Why Tristram Hunt is wrong about museums and social justice - Museums Association

Why Tristram Hunt is wrong about museums and social justice

Museums can no longer get away with pretending politics and people don't exist
David Fleming
Perhaps because he has worked in museums for such a short while, Tristram Hunt may be forgiven for so readily dismissing the idea that museums can be vehicles for social justice. He re-expresses the oft-used notion that museums ought to be a "shared space for unsafe ideas" - a term invented by someone in order to suggest that museums may, in fact, be rather edgy places, but in a completely unthreatening way.

Over the years I have become more impatient with the opponents of museum activism trying to find ways to avoid relevance by hunkering down in the cosy world of restricted access, a world where they feel comfortable, where politics (and real people, with real preoccupations) don't exist, where controversy is restricted to debates over pottery techniques, a world inhabited by the privileged and by the tourist in quest of the next blockbuster exhibition.
I am comforted by the thought that increasing numbers of museum staff have realised that trying to position museums like this is unsustainable, and ultimately irrelevant to most people, most of the time: it's the 21st century, not the 19th, and museums ought to be stepping up, not stepping back because they think it's safer to do so.

In fact, it's not safer to do so anymore: questions, difficult ones, are being asked of museums - like what are they doing with regard to the fact that the world is full of inequalities and with issues like racism and homophobia: issues from which the traditional museum used to run a mile, yet which are, increasingly, being confronted by the people who now work in museums.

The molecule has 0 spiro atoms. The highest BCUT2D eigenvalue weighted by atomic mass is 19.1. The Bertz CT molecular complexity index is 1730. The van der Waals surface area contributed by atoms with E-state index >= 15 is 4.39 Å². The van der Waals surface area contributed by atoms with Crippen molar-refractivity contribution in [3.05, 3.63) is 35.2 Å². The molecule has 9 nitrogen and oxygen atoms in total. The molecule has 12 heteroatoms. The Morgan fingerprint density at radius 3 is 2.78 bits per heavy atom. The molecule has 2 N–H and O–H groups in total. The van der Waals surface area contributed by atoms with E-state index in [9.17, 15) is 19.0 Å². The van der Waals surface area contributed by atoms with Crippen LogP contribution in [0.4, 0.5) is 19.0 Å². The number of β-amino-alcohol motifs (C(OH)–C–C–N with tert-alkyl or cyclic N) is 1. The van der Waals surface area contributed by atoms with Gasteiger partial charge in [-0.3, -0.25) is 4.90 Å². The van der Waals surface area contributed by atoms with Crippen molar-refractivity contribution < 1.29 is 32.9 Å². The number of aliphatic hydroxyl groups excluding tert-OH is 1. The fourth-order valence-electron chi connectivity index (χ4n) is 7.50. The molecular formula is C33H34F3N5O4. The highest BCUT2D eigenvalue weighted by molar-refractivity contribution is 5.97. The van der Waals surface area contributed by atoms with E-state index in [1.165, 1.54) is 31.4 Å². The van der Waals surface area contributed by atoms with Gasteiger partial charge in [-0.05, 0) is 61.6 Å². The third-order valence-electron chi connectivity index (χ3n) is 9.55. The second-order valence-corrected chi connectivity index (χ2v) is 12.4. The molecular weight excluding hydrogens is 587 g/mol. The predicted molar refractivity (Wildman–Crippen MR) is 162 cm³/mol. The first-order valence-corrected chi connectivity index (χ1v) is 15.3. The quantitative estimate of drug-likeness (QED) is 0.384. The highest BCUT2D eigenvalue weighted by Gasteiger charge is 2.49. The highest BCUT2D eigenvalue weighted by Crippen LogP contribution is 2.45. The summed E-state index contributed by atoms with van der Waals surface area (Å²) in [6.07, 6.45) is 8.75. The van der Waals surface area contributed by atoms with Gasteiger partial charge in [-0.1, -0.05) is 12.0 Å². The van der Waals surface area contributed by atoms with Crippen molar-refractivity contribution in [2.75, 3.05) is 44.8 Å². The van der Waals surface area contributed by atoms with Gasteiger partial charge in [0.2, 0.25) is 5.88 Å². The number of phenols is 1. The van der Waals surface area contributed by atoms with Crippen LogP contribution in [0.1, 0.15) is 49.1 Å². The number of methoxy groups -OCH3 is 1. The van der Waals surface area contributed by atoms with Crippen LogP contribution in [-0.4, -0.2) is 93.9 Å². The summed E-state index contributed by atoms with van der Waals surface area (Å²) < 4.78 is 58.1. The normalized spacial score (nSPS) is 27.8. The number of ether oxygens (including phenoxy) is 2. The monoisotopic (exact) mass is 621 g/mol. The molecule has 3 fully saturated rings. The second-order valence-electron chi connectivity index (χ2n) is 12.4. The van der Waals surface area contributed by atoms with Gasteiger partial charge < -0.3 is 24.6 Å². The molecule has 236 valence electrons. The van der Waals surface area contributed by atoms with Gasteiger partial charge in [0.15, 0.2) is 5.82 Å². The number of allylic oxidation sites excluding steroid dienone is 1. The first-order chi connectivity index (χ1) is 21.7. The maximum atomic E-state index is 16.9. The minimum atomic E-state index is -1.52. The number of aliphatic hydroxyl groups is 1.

The notion of the "neutral" museum is just about the most dishonest I have ever encountered. That generations of museum people managed to convince the rest of the world that they hold no views about anything, and stand for nothing except neutrality, is quite extraordinary. The world is full of bias and opinion, and museums are part of this, just as are novels, history books, and the media.

The naivety (at best; at worst, it is entirely duplicitous) of anyone who claims that museums are capable of being neutral about anything, ever, is breathtaking. I encountered this attitude when I worked in Hull Museums in the 1980s. On two separate occasions it was put to me that exhibitions about the (contemporary) miners' strike and about the history of council housing in Hull ought to avoid any controversy; which was code, respectively, for "don't make the police look bad" and "don't make the council look bad". This amounted to distorting both stories in order to satisfy the quest for "neutrality" or "impartiality". Not much "pluralism" there!

My plea is for museums to stop trying to avoid the realities of life through their wistful harking back to the days when they were permitted to do so.
David Fleming is the professor of public history at Liverpool Hope University and the former director of National Museums Liverpool.

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